Safety aspects of two potential scenarios for single-pilot operations in commercial aircraft are to be assessed under a new research project initiated by the European Union Aviation Safety Agency.
The project is intended to provide a “qualitative and quantitative” assessment of the main safety hazards as well as examine whether compensation measures proposed enable these single-pilot concepts to be implemented without reducing the safety levels associated with current two-pilot operations.
EASA says it has been approached by airframers “interested in exploring the possibility” of reducing the number of pilots in large aircraft operations in the medium to long term.
The first concept under consideration is extended minimum-crew operations, or ‘eMCOs’, whereby flight times are increased by allowing single-pilot periods during cruise – supplemented by advanced cockpit support or ground assistance – and enabling crew rest.
Such operations could be implemented from 2025.
The more radical concept – with a potential introduction from 2030 – involves end-to-end single-pilot operations, or SiPOs.
EASA points out that its air operations regulations regarding flightcrew composition already lay out conditions which might permit single-pilot operations.
“In the future, it is expected that these conditions and limitations will need to evolve in order to extend single-pilot operations to large [aircraft],” the authority says, “provided that compensation means…are in place in order to provide for an overall level of safety equivalent to today’s two-pilot operations.”
While aircraft manufacturers have separately been looking into the feasibility of reduce-crew concepts, the proposal requires a “robust assessment” of the safety impact “at all levels”, says EASA.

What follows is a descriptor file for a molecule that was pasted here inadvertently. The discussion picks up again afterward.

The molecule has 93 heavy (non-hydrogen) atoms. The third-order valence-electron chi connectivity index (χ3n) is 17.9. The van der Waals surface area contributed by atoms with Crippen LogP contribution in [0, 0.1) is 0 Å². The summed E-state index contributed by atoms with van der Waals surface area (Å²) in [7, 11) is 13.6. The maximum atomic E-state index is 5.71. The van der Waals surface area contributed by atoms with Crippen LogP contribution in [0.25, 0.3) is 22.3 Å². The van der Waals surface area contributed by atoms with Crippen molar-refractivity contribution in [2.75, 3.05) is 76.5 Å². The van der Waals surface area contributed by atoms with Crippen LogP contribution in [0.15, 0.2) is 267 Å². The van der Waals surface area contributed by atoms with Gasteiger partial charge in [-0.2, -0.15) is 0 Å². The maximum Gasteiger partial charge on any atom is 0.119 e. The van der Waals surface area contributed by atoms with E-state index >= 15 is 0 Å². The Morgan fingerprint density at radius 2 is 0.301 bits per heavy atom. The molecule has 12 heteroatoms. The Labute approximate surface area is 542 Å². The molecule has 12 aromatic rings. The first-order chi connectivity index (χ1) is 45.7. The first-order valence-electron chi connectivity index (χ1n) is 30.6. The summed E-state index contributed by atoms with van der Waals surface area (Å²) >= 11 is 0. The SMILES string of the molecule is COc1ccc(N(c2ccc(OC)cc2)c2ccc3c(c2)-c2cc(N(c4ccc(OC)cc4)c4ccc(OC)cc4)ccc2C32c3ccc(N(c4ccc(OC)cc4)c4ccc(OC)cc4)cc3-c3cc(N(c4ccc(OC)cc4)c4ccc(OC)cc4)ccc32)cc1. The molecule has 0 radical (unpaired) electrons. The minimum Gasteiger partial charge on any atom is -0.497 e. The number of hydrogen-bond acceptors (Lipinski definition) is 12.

It is initiating the independent research project to support the safety case as well as the development of amendments to flight regulations. The project’s main aim is to draw up a reference risk-assessment framework for the potential changes, focusing on analysis of human factors issues in normal and abnormal circumstances – such as sleep inertia, fatigue management or pilot incapacitation.
“The scope of the project encompasses the generic risk assessment of the main changes induced by [eMCOs and SiPOs] while considering a series of changes to aircraft cockpit configuration identified for large [commercial air transport] aircraft and including new flight management applications,” says EASA.
EASA says eMCOs will be the primary focus – owing to the shorter timeframe to introduction – but will include a preliminary hazard analysis for SiPOs, with results of the eMCOs risk assessment potentially being reused to support SiPOs analysis.
It says the main safety concerns in regard to eMCOs centre on ensuring adequate monitoring of the single pilot’s performance and providing suitable situational awareness while maintaining a manageable workload level – including cases of failure situations.
Cockpit design should be “appropriately tolerant of errors”, it points out, particularly given the absence of normal cross-checking capacity from the second pilot.
EASA also underlines the need for requirements on medical fitness, to reduce the probability of pilot incapacitation, capability to detect when the pilot is no longer fit to fly, and risk mitigation to cope not only with incapacitation but such matters as sleep inertia and physiological breaks.
Fatigue risk, it says, must be maintained at a level comparable to two-pilot operations and cockpit crew will need to be properly trained.
As part of the project researchers will be asked to identify not just areas in which eMCOs might adversely affect safety but also those in which there might be a safety benefit.
EASA expects the research organisers to carry out surveys and technical workshops with commercial pilots from various airlines, covering different levels of experience, and the completion of a series of flight-simulation exercises. The authority aims to sign a contract for the research around June next year.